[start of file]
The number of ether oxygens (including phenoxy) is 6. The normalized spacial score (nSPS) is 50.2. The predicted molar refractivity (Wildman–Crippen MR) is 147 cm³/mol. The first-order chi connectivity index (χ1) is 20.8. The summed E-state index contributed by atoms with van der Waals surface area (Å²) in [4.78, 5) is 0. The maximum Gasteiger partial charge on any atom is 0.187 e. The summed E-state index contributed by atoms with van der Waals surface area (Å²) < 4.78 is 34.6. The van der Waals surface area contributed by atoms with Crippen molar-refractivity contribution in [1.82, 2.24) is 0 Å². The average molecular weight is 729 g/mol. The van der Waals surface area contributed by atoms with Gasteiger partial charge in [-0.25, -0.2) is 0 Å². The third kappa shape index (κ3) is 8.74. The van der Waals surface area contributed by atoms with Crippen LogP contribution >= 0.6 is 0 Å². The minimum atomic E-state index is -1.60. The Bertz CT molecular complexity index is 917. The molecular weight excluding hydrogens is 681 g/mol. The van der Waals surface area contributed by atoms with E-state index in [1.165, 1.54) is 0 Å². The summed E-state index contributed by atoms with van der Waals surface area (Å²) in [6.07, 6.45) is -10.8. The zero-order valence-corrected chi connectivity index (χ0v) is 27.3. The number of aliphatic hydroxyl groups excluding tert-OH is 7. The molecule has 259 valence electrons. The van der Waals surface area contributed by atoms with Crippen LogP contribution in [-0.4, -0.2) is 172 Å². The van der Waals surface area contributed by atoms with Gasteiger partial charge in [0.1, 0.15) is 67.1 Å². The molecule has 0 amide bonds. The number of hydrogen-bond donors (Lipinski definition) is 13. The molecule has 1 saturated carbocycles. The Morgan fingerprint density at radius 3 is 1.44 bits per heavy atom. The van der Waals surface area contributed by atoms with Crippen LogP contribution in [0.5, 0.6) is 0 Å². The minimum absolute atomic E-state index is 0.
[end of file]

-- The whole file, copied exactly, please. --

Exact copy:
The number of ether oxygens (including phenoxy) is 6. The normalized spacial score (nSPS) is 50.2. The predicted molar refractivity (Wildman–Crippen MR) is 147 cm³/mol. The first-order chi connectivity index (χ1) is 20.8. The summed E-state index contributed by atoms with van der Waals surface area (Å²) in [4.78, 5) is 0. The maximum Gasteiger partial charge on any atom is 0.187 e. The summed E-state index contributed by atoms with van der Waals surface area (Å²) < 4.78 is 34.6. The van der Waals surface area contributed by atoms with Crippen molar-refractivity contribution in [1.82, 2.24) is 0 Å². The average molecular weight is 729 g/mol. The van der Waals surface area contributed by atoms with Gasteiger partial charge in [-0.25, -0.2) is 0 Å². The third kappa shape index (κ3) is 8.74. The van der Waals surface area contributed by atoms with Crippen LogP contribution >= 0.6 is 0 Å². The minimum atomic E-state index is -1.60. The Bertz CT molecular complexity index is 917. The molecular weight excluding hydrogens is 681 g/mol. The van der Waals surface area contributed by atoms with E-state index in [1.165, 1.54) is 0 Å². The summed E-state index contributed by atoms with van der Waals surface area (Å²) in [6.07, 6.45) is -10.8. The zero-order valence-corrected chi connectivity index (χ0v) is 27.3. The number of aliphatic hydroxyl groups excluding tert-OH is 7. The molecule has 259 valence electrons. The van der Waals surface area contributed by atoms with Crippen LogP contribution in [-0.4, -0.2) is 172 Å². The van der Waals surface area contributed by atoms with Gasteiger partial charge in [0.1, 0.15) is 67.1 Å². The molecule has 0 amide bonds. The number of hydrogen-bond donors (Lipinski definition) is 13. The molecule has 1 saturated carbocycles. The Morgan fingerprint density at radius 3 is 1.44 bits per heavy atom. The van der Waals surface area contributed by atoms with Crippen LogP contribution in [0.5, 0.6) is 0 Å². The minimum absolute atomic E-state index is 0.